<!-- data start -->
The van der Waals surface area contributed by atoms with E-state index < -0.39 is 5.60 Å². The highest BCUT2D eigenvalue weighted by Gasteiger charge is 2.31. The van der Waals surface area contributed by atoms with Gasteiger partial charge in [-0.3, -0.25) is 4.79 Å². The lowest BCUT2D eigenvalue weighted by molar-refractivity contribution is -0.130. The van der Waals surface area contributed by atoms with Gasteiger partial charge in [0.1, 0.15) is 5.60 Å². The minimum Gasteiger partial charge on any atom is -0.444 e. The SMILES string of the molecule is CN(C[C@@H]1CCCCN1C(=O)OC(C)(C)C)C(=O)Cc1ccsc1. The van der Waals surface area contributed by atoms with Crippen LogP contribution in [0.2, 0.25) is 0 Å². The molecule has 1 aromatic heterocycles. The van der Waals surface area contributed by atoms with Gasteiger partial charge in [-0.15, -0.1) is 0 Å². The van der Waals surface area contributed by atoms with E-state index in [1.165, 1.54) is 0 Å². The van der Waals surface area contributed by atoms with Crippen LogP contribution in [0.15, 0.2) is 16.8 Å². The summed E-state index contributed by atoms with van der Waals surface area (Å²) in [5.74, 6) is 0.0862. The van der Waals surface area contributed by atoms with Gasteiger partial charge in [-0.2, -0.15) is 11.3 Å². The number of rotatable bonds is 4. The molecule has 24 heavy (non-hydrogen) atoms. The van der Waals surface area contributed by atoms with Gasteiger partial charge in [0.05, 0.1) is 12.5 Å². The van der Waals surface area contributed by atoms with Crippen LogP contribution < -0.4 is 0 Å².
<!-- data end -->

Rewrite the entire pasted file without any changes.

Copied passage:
The van der Waals surface area contributed by atoms with E-state index < -0.39 is 5.60 Å². The highest BCUT2D eigenvalue weighted by Gasteiger charge is 2.31. The van der Waals surface area contributed by atoms with Gasteiger partial charge in [-0.3, -0.25) is 4.79 Å². The lowest BCUT2D eigenvalue weighted by molar-refractivity contribution is -0.130. The van der Waals surface area contributed by atoms with Gasteiger partial charge in [0.1, 0.15) is 5.60 Å². The minimum Gasteiger partial charge on any atom is -0.444 e. The SMILES string of the molecule is CN(C[C@@H]1CCCCN1C(=O)OC(C)(C)C)C(=O)Cc1ccsc1. The van der Waals surface area contributed by atoms with Crippen LogP contribution in [0.2, 0.25) is 0 Å². The molecule has 1 aromatic heterocycles. The van der Waals surface area contributed by atoms with Gasteiger partial charge in [-0.15, -0.1) is 0 Å². The van der Waals surface area contributed by atoms with E-state index in [1.165, 1.54) is 0 Å². The van der Waals surface area contributed by atoms with Crippen LogP contribution in [0.15, 0.2) is 16.8 Å². The summed E-state index contributed by atoms with van der Waals surface area (Å²) in [5.74, 6) is 0.0862. The van der Waals surface area contributed by atoms with Gasteiger partial charge in [-0.2, -0.15) is 11.3 Å². The number of rotatable bonds is 4. The molecule has 24 heavy (non-hydrogen) atoms. The van der Waals surface area contributed by atoms with Gasteiger partial charge in [0.05, 0.1) is 12.5 Å². The van der Waals surface area contributed by atoms with Crippen LogP contribution < -0.4 is 0 Å².